April 24

Inescapable Doom? Tower Reversed

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Since I was recently writing about the Tower…here’s another take from an older piece on the reversed Tower…

“Don’t create problems you don’t have,” is one of my favorite stock pieces of advice. It’s easy enough to say, much harder to apply. (It’s often ignored; maybe that’s why.) Most have done the whole catastrophic visualization thing at some point, including me. But some get sucked into the mindset as a way of life. I get the fear that drives it, but it seems a tremendous waste of energy to me—frequently at a time when that energy is needed elsewhere.

Here we have the Tower, inverted. Astrologically, the Tower is associated with Mars, which is not surprising, as the violent disruption of this card is readily evident. This card shows a building being struck by lightning, usually on fire and about to topple. Mars in action! Many versions add people falling from the tower. Obviously, this is an unsettling image (and hence, one to pay special attention to), but softened today by appearing inverted. I would also be remiss if I didn’t mention that sometimes, that toppling tower is a good thing.

Yes, it’s a good idea to look ahead. I’m not trying to start a fight with the Capricorns. It makes sense to consider the possibilities, look at where you’re heading and decide if you like it. This helps! But seriously, how often is the whole one-thing-leads-to another scenario carried out to it’s totally illogical conclusion? A setback is just that: a setback. It’s not an inevitable disaster. You can ignore the problems, deny it, fight the reality long enough, and make yourself a pretty little disaster out of that setback, sure. I’ll concede that point readily. But for goodness sakes, it’s not a foregone conclusion! Ask yourself how realistic is that fear?

A huge amount of angst out there is not directly borne from disruptions in real life or likely outcomes. It’s from the meaning people assign to what happens, the “What will I do if…?” questions, focusing solely on horrific imagined futures which have no logical basis. Once you start down that road, every single layer of what-if gets saturated in fear and dread and there’s no more balance. You begin to construct a self-fulfilling prophecy because you’re defeated before you’ve taken a single step to address your real challenges. Your decisions are based on a pre-assumed worst case scenario. That takes you straight to the place you are consistently visualizing.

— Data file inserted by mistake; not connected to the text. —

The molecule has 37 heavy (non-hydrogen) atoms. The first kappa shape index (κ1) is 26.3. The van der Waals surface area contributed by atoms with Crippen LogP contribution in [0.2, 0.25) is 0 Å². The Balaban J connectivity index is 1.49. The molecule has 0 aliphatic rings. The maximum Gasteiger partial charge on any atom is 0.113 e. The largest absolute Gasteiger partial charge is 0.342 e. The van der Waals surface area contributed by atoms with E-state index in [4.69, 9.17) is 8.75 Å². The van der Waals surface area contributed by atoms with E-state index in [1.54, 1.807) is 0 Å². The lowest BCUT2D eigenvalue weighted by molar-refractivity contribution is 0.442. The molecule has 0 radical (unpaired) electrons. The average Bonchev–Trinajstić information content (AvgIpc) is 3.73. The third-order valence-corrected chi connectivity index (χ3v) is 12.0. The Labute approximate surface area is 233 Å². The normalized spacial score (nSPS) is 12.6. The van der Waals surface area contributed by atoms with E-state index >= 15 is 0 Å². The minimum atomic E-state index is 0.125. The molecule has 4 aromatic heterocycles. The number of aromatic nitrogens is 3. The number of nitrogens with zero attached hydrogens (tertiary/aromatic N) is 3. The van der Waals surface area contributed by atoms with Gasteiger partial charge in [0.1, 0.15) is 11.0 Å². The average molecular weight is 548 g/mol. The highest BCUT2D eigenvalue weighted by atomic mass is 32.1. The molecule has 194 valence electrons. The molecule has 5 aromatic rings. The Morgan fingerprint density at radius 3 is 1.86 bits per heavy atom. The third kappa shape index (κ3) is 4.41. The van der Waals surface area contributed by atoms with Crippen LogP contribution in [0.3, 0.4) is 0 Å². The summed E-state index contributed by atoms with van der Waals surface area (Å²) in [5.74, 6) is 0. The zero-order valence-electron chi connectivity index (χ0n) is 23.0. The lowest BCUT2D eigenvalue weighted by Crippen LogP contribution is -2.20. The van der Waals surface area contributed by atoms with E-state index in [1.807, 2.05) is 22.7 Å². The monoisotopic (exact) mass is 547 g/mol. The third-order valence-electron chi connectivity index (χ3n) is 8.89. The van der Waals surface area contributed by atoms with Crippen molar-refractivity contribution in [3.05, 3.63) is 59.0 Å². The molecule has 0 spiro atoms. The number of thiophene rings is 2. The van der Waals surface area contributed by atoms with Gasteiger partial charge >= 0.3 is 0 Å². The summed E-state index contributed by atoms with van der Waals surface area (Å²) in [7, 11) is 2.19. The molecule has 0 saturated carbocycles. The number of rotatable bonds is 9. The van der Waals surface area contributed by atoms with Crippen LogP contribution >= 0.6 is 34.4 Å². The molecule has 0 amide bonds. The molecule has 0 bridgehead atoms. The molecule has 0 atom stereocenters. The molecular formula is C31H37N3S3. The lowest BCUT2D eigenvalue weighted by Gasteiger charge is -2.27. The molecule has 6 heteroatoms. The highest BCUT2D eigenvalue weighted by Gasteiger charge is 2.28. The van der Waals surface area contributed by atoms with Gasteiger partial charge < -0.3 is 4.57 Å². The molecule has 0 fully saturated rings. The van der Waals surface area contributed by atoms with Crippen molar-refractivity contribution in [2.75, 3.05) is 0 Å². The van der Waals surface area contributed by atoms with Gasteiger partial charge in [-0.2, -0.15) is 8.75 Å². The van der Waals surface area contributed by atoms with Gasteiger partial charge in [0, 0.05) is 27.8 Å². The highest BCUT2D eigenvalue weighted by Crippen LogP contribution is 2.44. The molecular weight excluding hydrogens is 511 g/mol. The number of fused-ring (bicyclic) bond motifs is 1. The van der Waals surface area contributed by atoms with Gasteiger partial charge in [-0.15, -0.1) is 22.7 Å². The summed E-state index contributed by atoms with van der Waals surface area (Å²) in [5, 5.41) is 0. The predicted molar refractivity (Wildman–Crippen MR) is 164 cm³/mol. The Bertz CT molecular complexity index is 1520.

It’s natural to get those flashes of panic, for sure. When my husband lost his job, I was terrified. I  wondered how we’d be able to manage. I’m not immune to being scared. In reality, we made a few adjustments and felt almost no pain. We didn’t need to resort to any desperate measures–and after seeing what happened with his old employer, I know that Tower toppling was a huge blessing. But the first few days after it happened, you couldn’t have told either of us that. Now, I’m not entirely sure what the future will look like, but I don’t equate uncertainty with disaster. I am moving ahead one step at a time, with faith. And you know what? It’s working flawlessly.

The inverted Tower suggests what you’re seeing is not the complete disaster it may first appear to be. When you’re under stress, you have enough to deal with already. Why add the pain of (incorrectly) assuming everyone and everything will continue to be a complete mess from now on, forevermore? That’s pointless, untrue, and effectively drains you of energy that could be better used to improve your current situation. If the bad thing happens, you’ll deal with it then. Even then, why suffer the pain more than once? Use this time to shore yourself up; no matter what, you can use the strength and hope available with a more optimistic assessment than inescapable doom.

Do you see catastrophe lurking around the corner?

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Tags

Mystic Dreamer, The Tower


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